However, I don’t think the blogger-musician is anything new. Rather, the blog has given the same platform to musicians that it gave to everyone else. When you read the memoirs of Miles Davis, Dizzy Gillespie, or Duke Ellington (just to name three), you see that these musicians were very concerned with big-picture stuff (especially what is and isn’t jazz). They developed their own ideas of what is and isn’t jazz, but the public could only infer what they thought, in most cases (until their memoirs were released, when they were well into old age). Then came the internet, the world changed, etc., and now musicians (like the rest of us) have found a way to tell everyone what they’ve been thinking. So if musicians were to “just worry about the act of making the music” and nothing else, they would be the first generation to be so circumscribed.

Kelly Fenton
Twitter: d0nnatr0y
April 11, 2010 at 4:57 pm

Jason- I totally get where you are coming from. I’ve recently neglected my blog and that is because it was taking way too much time to stay relevant in the blogosphere as we call it. In order to create discussion, big picture or not, on my own blog, I needed to participate in other discussions. Before long, I was spending all of my writing hours writing comments, not music. I then found myself bored by the constant complaints (valid as there are) about bad audiences, lack of funding, lack of attendance, the actual definition of jazz, etc. It was almost like being back in college again!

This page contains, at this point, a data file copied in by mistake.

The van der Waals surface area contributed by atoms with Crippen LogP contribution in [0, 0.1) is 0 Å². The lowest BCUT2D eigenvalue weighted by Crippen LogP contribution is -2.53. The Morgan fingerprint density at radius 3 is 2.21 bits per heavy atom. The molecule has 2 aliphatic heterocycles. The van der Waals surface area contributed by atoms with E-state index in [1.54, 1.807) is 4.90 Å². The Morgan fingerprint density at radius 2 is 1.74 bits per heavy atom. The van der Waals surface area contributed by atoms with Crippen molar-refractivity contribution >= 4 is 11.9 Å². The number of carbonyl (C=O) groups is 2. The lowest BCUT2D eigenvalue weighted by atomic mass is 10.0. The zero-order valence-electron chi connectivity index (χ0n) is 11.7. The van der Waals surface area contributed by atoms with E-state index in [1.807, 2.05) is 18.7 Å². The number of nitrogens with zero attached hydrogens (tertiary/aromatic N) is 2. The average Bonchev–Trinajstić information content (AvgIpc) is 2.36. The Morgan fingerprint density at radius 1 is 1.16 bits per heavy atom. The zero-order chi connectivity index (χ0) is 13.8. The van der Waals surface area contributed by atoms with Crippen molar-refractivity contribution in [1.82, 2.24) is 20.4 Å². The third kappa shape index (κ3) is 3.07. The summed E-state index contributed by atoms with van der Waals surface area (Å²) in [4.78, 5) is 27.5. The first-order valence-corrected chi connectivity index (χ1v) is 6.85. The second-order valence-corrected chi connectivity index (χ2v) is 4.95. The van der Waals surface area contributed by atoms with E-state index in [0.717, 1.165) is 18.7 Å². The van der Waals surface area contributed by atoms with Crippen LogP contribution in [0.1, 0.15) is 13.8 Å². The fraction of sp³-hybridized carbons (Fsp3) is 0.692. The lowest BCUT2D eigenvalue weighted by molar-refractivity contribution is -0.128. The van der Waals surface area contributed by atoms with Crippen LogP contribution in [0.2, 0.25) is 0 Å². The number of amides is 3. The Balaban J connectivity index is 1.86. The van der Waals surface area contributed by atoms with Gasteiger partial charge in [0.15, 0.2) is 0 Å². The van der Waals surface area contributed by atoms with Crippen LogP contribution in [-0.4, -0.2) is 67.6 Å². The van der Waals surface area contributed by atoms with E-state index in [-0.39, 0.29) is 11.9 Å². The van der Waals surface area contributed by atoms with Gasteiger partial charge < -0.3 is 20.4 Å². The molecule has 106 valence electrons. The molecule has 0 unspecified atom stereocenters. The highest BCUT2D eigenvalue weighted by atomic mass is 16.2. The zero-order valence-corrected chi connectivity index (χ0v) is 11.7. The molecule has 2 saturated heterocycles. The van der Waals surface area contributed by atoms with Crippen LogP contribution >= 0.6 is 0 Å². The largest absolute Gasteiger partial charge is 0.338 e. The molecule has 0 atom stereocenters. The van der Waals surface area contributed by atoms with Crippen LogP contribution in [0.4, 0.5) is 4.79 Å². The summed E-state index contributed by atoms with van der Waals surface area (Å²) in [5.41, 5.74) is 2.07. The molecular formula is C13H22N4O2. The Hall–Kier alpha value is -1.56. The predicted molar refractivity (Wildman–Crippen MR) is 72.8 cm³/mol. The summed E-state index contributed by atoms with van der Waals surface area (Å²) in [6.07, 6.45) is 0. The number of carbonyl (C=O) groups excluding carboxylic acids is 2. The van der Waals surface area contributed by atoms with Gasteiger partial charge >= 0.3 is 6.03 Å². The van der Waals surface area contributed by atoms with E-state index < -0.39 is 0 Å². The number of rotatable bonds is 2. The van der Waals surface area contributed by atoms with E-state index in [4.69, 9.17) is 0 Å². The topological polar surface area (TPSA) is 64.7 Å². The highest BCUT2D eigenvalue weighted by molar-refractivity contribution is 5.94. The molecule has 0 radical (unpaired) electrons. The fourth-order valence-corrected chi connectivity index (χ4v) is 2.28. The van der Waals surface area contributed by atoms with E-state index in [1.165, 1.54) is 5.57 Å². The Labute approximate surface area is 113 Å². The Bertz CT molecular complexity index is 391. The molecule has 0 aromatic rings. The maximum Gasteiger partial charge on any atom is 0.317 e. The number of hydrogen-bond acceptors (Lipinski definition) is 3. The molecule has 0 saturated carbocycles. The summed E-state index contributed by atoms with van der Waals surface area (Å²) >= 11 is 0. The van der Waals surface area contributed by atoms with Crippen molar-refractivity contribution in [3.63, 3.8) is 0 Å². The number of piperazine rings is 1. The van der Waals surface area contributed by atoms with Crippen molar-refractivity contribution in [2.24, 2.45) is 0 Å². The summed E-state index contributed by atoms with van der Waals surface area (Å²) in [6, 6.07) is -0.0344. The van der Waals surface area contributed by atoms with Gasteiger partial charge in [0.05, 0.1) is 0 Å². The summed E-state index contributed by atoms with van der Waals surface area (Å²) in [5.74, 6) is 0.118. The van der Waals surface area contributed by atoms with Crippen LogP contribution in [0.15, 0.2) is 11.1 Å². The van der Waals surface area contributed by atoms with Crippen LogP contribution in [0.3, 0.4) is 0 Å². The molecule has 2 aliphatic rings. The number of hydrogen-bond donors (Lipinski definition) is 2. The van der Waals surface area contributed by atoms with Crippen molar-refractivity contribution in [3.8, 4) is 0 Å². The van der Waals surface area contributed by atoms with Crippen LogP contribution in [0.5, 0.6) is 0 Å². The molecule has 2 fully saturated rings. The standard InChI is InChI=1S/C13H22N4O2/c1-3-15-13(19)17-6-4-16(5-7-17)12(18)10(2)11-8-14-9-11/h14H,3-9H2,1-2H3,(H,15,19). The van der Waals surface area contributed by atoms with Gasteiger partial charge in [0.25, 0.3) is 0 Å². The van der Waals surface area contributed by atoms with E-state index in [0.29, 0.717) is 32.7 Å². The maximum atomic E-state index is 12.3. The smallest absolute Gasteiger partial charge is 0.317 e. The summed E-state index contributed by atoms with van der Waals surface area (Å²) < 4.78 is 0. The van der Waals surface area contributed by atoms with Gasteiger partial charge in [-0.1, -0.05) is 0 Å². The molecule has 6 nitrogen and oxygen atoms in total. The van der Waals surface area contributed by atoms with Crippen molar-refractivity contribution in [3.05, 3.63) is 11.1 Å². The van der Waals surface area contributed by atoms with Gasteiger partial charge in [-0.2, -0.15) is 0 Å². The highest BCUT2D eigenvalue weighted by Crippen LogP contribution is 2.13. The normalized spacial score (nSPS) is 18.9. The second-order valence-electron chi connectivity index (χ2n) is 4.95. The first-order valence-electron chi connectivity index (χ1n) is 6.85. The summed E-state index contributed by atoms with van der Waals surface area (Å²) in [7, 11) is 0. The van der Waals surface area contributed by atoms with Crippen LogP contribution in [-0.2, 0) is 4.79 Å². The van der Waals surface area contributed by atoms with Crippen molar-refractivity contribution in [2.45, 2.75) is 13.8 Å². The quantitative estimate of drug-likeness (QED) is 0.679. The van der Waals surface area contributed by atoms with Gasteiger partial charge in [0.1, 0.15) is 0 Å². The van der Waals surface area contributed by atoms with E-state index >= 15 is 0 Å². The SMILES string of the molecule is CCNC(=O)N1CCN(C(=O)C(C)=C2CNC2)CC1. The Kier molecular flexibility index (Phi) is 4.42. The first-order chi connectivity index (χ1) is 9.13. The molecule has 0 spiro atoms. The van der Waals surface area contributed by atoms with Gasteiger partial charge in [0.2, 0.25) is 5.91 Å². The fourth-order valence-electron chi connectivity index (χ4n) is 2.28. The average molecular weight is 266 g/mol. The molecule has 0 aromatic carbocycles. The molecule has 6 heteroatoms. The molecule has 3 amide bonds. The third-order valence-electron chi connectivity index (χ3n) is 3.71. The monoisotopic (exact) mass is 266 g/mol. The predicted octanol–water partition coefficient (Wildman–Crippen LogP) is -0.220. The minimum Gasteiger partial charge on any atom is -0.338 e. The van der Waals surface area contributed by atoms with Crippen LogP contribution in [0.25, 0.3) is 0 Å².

I do appreciate all of the people, yourself included, that I’ve met over the internet, and I do hope to continue meeting more people and participating. But I think a balance needs to be found, and that balance will vary from person to person. Perhaps when I need a break from working on my own compositions, I will fill that void with more blogging. But for now, the only computer program I’m using for my jazz output is Sibelius! 😉

Steve Provizer
Twitter: improviz
April 11, 2010 at 5:20 pm